Adapting your approach to communications to support growth during a recession

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No matter where you look, there’s reason to be alarmed. The World Bank predicts that the global economy will shrink by 5.2% this year, by far its worst performance since the aftermath of World War Two. The American economy – the world’s largest – is already in recession, which has ripple effects right across the planet. Only this week the ONS announced the UK economy is 24.5% smaller than it was in February, cementing the domestic downturn as the worst since 1706.

Despite these panic-inducing headlines, it’s worth remembering that recessions can harbour some of the most successful, long-lasting businesses. Burger King, Uber and Airbnb were all founded in times of economic turmoil, and have gone on to become cornerstones of modern society. Even in 1706 – supposedly the mirror image to today’s economy – Twining’s opened its doors in London for the first time. 314 years later, and a cup sits next to this very keyboard.  

According to new research from O2, the UK has registered over 200,000 new businesses during lockdown. The difficult economic backdrop will only help them to become more resilient and nimble; two traits that will enable them to flourish as they scale. 

In order to navigate such a challenging environment, however, businesses must take steps to recession-proof themselves. Here we detail how communications can be leveraged to allow businesses to scale effectively during a recession: 

Take the time to examine and fine-tune your communications

It’s easy to knee-jerk during times of economic difficulty and begin to slash marketing and communications expenses. This may save pennies in the short term, but will damage brand awareness, reputation and revenue streams in the long run.  

Instead, taking the time to audit your programmes will help to clarify exactly what communications activity your business does and why it’s needed. Assess this against your overarching business objectives to decide whether you need to update your approach in line with any strategic changes in direction. Remember the importance of communicating clearly to your customers, employees and stakeholders during a time of crisis, particularly when the goals are shifting, to keep people engaged, motivated and adequately informed to alleviate any concerns. 

Critically, if you are aiming to secure an investment in the next 12 months, now is the time to start executing a programme designed to capture investor attention. How can you build the perceived value of your business through your communications programme? Think about what you need to do to highlight the strength of your product, your leadership team and brand, to prove your company is a recession-proof opportunity.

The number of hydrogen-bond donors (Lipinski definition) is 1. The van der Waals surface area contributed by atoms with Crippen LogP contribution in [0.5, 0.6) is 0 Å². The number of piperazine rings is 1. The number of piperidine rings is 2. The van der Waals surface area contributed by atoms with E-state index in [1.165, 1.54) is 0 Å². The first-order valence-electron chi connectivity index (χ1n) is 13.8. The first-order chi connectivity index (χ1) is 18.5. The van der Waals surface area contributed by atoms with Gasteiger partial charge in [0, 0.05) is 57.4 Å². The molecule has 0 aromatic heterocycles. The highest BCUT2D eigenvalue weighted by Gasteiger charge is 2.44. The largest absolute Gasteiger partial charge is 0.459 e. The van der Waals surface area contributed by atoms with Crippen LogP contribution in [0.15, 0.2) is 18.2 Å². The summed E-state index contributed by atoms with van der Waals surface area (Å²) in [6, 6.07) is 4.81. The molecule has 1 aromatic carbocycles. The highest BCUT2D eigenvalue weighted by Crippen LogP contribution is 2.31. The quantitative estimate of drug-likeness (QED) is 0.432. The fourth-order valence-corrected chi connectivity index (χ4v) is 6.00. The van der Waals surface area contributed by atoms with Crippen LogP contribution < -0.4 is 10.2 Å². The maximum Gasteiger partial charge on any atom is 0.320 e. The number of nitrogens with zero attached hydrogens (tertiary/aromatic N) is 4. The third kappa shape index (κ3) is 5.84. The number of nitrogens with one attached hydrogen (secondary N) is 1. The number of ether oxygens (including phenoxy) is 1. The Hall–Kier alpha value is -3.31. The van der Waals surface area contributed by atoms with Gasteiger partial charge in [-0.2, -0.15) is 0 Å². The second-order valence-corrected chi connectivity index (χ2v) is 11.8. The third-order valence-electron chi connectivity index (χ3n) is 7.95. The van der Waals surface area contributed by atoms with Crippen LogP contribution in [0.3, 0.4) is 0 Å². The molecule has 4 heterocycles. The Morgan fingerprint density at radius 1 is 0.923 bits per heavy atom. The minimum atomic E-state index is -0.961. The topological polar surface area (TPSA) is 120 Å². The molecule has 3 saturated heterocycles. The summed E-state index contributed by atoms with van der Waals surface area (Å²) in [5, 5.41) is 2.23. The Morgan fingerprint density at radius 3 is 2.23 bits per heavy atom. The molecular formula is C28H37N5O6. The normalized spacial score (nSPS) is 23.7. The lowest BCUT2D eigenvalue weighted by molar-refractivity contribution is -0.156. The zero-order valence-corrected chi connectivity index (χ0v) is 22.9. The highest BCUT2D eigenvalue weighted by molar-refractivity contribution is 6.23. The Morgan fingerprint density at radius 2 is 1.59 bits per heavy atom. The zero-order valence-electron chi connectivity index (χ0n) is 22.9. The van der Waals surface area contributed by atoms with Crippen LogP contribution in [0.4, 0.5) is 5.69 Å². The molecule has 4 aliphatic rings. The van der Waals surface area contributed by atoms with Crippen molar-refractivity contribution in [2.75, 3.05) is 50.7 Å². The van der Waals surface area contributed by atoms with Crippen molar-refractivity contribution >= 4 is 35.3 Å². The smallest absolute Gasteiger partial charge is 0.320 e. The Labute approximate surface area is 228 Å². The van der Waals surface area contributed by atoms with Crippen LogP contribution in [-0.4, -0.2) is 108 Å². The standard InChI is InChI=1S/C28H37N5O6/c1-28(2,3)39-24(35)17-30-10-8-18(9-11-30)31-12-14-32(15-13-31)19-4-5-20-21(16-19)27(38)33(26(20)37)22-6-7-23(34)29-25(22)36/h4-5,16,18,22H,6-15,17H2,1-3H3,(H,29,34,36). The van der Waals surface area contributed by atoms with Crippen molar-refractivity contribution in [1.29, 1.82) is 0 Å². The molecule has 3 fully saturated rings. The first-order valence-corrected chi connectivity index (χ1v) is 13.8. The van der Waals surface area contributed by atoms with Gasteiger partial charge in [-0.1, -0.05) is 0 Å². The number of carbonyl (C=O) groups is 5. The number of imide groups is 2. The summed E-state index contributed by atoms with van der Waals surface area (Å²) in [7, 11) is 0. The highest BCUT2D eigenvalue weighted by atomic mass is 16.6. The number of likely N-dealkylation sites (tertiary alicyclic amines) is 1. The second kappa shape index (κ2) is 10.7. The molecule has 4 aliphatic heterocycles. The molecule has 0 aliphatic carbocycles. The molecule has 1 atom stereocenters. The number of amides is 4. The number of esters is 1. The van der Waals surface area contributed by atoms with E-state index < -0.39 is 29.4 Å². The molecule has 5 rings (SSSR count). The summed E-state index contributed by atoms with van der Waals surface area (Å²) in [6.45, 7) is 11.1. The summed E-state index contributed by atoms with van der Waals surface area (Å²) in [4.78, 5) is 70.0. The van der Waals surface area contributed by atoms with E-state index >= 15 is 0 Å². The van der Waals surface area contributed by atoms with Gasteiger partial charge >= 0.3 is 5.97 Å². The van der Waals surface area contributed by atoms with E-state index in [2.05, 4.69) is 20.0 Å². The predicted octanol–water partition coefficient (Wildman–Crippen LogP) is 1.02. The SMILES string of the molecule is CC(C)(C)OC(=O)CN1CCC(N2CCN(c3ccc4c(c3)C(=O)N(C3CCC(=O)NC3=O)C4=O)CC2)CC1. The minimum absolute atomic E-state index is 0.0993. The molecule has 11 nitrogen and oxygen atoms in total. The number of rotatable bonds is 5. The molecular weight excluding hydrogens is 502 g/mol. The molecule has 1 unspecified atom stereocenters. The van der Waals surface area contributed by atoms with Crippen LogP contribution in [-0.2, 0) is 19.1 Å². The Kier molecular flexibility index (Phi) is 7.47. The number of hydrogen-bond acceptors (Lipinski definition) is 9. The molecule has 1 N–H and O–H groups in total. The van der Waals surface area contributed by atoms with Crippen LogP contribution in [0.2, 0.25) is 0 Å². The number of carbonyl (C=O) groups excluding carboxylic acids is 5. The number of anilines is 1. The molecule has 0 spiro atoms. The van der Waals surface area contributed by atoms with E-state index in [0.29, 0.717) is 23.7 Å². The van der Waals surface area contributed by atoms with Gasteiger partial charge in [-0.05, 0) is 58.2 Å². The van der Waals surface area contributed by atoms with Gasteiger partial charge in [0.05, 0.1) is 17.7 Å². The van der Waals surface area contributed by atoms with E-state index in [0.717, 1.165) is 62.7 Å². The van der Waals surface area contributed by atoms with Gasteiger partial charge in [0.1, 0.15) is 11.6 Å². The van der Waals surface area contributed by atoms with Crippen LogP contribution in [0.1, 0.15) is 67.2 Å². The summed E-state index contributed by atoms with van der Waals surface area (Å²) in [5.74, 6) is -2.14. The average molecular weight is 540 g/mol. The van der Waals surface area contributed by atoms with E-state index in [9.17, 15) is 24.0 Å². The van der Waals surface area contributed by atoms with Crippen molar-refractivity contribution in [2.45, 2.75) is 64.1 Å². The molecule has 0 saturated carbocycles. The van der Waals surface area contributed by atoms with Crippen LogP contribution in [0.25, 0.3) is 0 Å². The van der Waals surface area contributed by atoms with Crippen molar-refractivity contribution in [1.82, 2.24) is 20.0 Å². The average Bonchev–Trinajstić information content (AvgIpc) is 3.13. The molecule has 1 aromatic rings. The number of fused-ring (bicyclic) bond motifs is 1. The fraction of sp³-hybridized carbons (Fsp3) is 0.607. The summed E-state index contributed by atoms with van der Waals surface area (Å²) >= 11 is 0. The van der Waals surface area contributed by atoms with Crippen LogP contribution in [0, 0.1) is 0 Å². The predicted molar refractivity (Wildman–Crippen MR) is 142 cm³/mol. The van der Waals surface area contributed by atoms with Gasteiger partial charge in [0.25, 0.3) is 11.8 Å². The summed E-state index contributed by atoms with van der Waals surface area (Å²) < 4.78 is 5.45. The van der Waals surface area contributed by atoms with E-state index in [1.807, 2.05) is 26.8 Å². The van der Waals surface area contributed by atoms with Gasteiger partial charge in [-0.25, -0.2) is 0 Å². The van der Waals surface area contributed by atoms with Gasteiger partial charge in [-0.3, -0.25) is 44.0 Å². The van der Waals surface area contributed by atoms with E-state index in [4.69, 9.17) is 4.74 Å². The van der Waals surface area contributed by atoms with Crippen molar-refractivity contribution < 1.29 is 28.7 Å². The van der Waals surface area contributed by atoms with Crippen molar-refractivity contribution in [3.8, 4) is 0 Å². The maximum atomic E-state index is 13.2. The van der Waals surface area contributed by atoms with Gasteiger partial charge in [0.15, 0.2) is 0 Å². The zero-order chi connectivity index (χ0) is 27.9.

Revisit your PR goals 

When consumers are less willing to spend, it may be time to switch your PR goal away from driving sales. Instead, you may want to use the time to refocus on brand identity, corporate social responsibility and thought leadership. Doing so will help to build trust, credibility and reputation, all of which will be invaluable when your customers are willing to open their wallets once again. 

The above tactics are all united by one thing – none of them will break the bank. Whilst revisiting your PR plan, make sure that all expenditure is delivering maximum return on investment. It may be the time to reconsider lengthy research reports or consumer stunts, switching to multichannel campaigns instead. This where a consultancy can be of most help, so take the time to source some free, independent counsel.   

Make your network works for you 

As well as targeting new clients remember to invest time in nurturing your existing client base. Giving them extra value or support during their moment of need will increase the likelihood that they will spend more with you when business is more buoyant. This will also help you to build customer loyalty, turning them into ambassadors who will recommend your services elsewhere. 

There are many ways in which communications can help make customers feel valued. Invite them to host webinars or record a podcast together – both opportunities that can create mutual benefit. Don’t underestimate the value of the humble newsletter too – a cost-effective way to stay front and centre of their minds and provide helpful content or free insight.  

The pandemic will undoubtedly lead to tough times ahead, but by thinking about your communications programme in line with the changing strategic goals of your business, you could help your business emerge not only unscathed, but stronger than ever before.  

If you need a hand navigating this challenging economic environment we’re on hand to help – drop an email to

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